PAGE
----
For Syrian children living in areas under siege, going to school can put their lives at risk. A growing number of basement schools are now providing children with a safe space to learn.
EAST GHOUTA, Syrian Arab Republic, 14 March 2017 – For some, the prospect of spending time underground in a dark, airless basement sounds dismal. But for children living under siege in the Syrian Arab Republic, basements offer shelter from the cold, a place to sleep, and a safe haven from violence. Basements across besieged areas have also been transformed into underground schools.
In East Ghouta, 200 children who had previously dropped out of school fearing attacks, displacement or injury are now attending a ‘basement school’.
“In our situation, basement schools are more practical and more successful than regular schools, which are often closed because of violence,” explains Lama*, one of the teachers. “It is very rare we aren’t able to open.”
Teachers do everything in their power to provide children with as normal a school setting as possible.
Children work together at desks while colourful paintings and cartoons adorn the walls. Basement schools provide a safer learning environment for children in besieged areas of Syria. They also offer vital continuity for children whose lives have been profoundly disrupted by the conflict.
“Every day we have an activity class. I draw flowers and colour them every day with my friends and it’s my favourite class because I love drawing so much,” says Batoul, 10, one of the children who attends the basement school in East Ghouta.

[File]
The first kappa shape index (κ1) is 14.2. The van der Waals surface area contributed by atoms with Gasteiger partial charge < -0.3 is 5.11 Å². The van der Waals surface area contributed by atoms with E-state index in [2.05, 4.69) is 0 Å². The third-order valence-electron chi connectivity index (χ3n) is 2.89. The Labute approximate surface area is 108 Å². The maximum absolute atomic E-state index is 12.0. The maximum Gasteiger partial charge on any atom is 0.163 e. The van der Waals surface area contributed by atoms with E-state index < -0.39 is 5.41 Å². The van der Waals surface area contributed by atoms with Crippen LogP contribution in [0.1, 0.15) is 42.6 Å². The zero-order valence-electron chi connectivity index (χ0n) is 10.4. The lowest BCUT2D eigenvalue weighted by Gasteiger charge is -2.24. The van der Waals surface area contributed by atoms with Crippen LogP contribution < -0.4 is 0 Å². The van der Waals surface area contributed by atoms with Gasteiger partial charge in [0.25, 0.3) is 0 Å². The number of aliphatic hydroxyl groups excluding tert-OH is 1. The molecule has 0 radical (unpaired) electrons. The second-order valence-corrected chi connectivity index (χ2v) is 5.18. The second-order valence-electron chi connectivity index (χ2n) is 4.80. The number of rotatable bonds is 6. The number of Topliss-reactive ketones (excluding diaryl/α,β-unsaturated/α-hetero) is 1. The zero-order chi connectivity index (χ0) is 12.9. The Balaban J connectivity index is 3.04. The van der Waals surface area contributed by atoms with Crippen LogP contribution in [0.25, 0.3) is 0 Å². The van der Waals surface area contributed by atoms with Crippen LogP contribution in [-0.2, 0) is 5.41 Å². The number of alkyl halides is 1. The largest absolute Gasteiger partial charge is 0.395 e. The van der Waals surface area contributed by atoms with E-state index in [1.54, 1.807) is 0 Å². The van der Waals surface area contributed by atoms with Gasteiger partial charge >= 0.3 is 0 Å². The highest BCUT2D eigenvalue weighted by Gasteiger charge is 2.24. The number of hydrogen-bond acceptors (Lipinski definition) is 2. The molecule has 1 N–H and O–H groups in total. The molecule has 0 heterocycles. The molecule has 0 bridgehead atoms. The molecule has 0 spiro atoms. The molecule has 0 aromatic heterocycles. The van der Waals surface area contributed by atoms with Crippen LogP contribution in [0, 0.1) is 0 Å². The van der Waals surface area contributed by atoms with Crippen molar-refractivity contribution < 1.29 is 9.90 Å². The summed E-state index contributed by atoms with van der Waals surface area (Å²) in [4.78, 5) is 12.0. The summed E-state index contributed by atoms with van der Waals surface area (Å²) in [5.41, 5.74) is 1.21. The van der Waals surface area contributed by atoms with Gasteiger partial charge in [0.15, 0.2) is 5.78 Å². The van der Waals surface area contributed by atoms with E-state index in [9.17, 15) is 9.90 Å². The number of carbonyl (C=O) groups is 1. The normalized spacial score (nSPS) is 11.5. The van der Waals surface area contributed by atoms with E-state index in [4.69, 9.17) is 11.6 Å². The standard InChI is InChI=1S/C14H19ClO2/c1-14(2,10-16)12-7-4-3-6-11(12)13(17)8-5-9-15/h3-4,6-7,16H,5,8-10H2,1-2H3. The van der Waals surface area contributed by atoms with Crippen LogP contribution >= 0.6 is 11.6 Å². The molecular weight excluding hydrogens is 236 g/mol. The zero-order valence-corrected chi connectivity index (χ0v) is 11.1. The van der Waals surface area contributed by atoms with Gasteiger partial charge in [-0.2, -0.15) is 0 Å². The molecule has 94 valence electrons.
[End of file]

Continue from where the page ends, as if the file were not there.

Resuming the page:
Despite the everyday challenges that Syrian children face to go to school, they are deeply determined to learn and continue their education. Mona, 8, was born with a disability and cannot walk. Every day Mona’s father brings her to the underground school. “I love school and I love coming here every day to see my friends, and I love my teacher so much,” says Mona.
For many children in Syria, going to school is fraught with danger. Eight-year-old Mazen* dropped out of school after he witnessed a shell killing his brother on his way back from school.
“We were at school last year when the shelling happened. My brother died and he was so close to me. I became too scared to go to school and stopped going completely.”
Mazen decided to come back to school when he learned that is was underground: “I became less afraid and I started coming regularly with my friends because I want to become an engineer when I grow up so that I can rebuild our country,” he explains.
Mazen’s story isn’t uncommon. After six years of conflict in Syria, an estimated 1.75 million children are out of school. Children are forced to drop out of school because of displacement, poverty and the constant fear of attacks. In 2016, the UN documented over 308 attacks on education facilities and personnel in the Syrian Arab Republic, killing at least 69 children and injuring many more.
Education cannot wait for the conflict to end. UNICEF has scaled up its response to the meet growing education needs across Syria. In 2016 alone, UNICEF provided more than 3 million children with textbooks, school bags and stationery. UNICEF also supported the development of a condensed basic education curriculum called ‘Curriculum B’ for accelerated learning for children who have missed classes because of repeated displacement.
Back at the basement school, the air is filled with the ordinary sounds of children taking part in lessons under extraordinary circumstances. “It may not be the best learning environment,” explains Lama “but it is one of the safest options for children to continue their education.”